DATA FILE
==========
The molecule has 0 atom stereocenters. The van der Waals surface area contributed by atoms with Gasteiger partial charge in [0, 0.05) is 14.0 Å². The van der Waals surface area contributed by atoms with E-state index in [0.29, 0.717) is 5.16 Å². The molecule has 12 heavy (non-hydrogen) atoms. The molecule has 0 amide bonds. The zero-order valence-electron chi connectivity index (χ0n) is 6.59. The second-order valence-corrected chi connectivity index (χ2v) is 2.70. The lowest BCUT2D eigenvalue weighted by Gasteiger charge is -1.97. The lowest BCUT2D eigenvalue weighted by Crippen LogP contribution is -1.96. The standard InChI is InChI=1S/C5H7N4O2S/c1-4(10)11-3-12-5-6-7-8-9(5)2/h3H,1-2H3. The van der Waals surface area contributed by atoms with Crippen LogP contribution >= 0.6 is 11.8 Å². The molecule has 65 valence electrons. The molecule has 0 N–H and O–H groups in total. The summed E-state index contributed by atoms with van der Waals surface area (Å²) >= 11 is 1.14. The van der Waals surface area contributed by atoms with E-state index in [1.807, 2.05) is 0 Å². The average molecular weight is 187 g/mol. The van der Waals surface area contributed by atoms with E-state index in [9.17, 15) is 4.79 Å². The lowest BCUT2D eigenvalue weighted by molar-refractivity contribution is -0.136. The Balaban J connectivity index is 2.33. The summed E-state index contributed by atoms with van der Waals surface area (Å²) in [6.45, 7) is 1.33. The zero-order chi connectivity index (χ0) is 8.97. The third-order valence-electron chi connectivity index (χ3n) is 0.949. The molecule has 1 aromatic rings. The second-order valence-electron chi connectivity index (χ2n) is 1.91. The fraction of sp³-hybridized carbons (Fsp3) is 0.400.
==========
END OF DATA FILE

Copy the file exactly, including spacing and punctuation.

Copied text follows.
The molecule has 0 atom stereocenters. The van der Waals surface area contributed by atoms with Gasteiger partial charge in [0, 0.05) is 14.0 Å². The van der Waals surface area contributed by atoms with E-state index in [0.29, 0.717) is 5.16 Å². The molecule has 12 heavy (non-hydrogen) atoms. The molecule has 0 amide bonds. The zero-order valence-electron chi connectivity index (χ0n) is 6.59. The second-order valence-corrected chi connectivity index (χ2v) is 2.70. The lowest BCUT2D eigenvalue weighted by Gasteiger charge is -1.97. The lowest BCUT2D eigenvalue weighted by Crippen LogP contribution is -1.96. The standard InChI is InChI=1S/C5H7N4O2S/c1-4(10)11-3-12-5-6-7-8-9(5)2/h3H,1-2H3. The van der Waals surface area contributed by atoms with Crippen LogP contribution >= 0.6 is 11.8 Å². The molecule has 65 valence electrons. The molecule has 0 N–H and O–H groups in total. The summed E-state index contributed by atoms with van der Waals surface area (Å²) >= 11 is 1.14. The van der Waals surface area contributed by atoms with E-state index in [1.807, 2.05) is 0 Å². The average molecular weight is 187 g/mol. The van der Waals surface area contributed by atoms with E-state index in [9.17, 15) is 4.79 Å². The lowest BCUT2D eigenvalue weighted by molar-refractivity contribution is -0.136. The Balaban J connectivity index is 2.33. The summed E-state index contributed by atoms with van der Waals surface area (Å²) in [6.45, 7) is 1.33. The zero-order chi connectivity index (χ0) is 8.97. The third-order valence-electron chi connectivity index (χ3n) is 0.949. The molecule has 1 aromatic rings. The second-order valence-electron chi connectivity index (χ2n) is 1.91. The fraction of sp³-hybridized carbons (Fsp3) is 0.400.